Violations of Probation (VOPs) are common here in Orlando (maybe we just have an overactive bunch of probation officers?). Whatever the case may be, these VOP’s usually result in an arrest on a no-bond VOP warrant. When this arrest occurs out of the county in which the VOP was issued, there’s always a fight with the judge and prosecutor to get the credit time served due on an out of county arrest for the violation warrant.
Credit for time served was the issue on appeal in the Orlando case of Randolph C. Smith v. State of Florida, 41 So.3d 977 (Fla. 5th DCA 2010). Mr. Smith was charged in Orange County with violating his probation by committing new criminal offenses and changing his residence without probation’s permission. The new criminal offenses occurred in Polk County, as did his arrest on the violation of probation. Mr. Smith sought credit on the Orange County VOP for the time served in jail on the Polk County arrest for the new charges. The Orlando judge denied him this credit for time served, and Smith appealed.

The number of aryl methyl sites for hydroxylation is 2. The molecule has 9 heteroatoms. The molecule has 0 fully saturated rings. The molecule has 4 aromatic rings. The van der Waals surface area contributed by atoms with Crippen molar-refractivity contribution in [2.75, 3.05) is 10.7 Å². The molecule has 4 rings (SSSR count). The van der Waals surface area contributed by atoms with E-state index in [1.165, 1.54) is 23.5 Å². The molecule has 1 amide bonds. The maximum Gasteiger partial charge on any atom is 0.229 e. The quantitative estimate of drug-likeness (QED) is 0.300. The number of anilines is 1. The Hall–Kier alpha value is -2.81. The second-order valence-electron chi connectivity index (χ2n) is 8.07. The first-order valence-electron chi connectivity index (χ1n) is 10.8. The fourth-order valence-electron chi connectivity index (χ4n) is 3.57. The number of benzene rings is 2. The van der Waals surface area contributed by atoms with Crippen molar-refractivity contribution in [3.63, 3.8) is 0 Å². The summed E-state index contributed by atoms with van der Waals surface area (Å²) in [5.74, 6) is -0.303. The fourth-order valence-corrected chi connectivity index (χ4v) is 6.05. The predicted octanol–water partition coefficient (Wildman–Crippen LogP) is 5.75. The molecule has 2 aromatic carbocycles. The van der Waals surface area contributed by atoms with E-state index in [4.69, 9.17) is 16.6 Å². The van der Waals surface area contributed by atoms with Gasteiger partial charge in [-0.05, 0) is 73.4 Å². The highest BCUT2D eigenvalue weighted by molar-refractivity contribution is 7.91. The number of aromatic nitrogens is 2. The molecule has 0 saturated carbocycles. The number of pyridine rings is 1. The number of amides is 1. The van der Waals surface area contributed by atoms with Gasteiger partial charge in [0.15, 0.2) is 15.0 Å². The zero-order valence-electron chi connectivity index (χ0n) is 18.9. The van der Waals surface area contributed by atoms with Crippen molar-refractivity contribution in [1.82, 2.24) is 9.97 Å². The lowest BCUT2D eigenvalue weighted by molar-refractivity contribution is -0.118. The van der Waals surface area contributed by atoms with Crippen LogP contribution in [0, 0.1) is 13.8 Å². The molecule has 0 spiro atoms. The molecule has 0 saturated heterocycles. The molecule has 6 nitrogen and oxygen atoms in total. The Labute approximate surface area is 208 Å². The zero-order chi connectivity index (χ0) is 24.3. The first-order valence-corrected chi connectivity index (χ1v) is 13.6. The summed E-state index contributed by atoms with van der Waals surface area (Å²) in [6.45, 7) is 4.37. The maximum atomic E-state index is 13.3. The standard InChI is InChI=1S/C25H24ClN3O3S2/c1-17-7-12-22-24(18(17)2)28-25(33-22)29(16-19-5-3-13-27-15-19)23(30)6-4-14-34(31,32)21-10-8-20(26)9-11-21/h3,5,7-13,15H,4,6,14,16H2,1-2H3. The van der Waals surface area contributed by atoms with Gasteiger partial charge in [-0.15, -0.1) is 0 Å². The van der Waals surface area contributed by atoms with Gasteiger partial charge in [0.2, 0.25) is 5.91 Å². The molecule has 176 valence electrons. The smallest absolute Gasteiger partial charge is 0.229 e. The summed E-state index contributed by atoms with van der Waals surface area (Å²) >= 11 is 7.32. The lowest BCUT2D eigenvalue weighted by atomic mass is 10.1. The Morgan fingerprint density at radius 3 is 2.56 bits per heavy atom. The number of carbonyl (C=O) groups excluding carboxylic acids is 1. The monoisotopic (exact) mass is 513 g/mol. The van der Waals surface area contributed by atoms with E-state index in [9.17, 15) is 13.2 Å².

Credit for time served on a VOP can be a tricky issue. As a general rule, a defendant is not entitled to credit for time served if the defendant is found to have violated probation based on his arrest for new offenses, as well as other violations of the conditions of his probation. See Cooper v. State, 967 So.2d 928, 929 (Fla. 1st DCA 2007). Thus, it was the State’s position in Smith’s case that Smith would not entitled to credit for time served because the new law violation was not the only basis for the revocation of probation.
Smith’s attorney had him plea only to the new charges on the violation, he did not plea to the change of residence violation. So, the appeals court granted credit for the time served from the date of the original new charges arrest. In this case, close attention to every detail of the violation plea paid off in the end.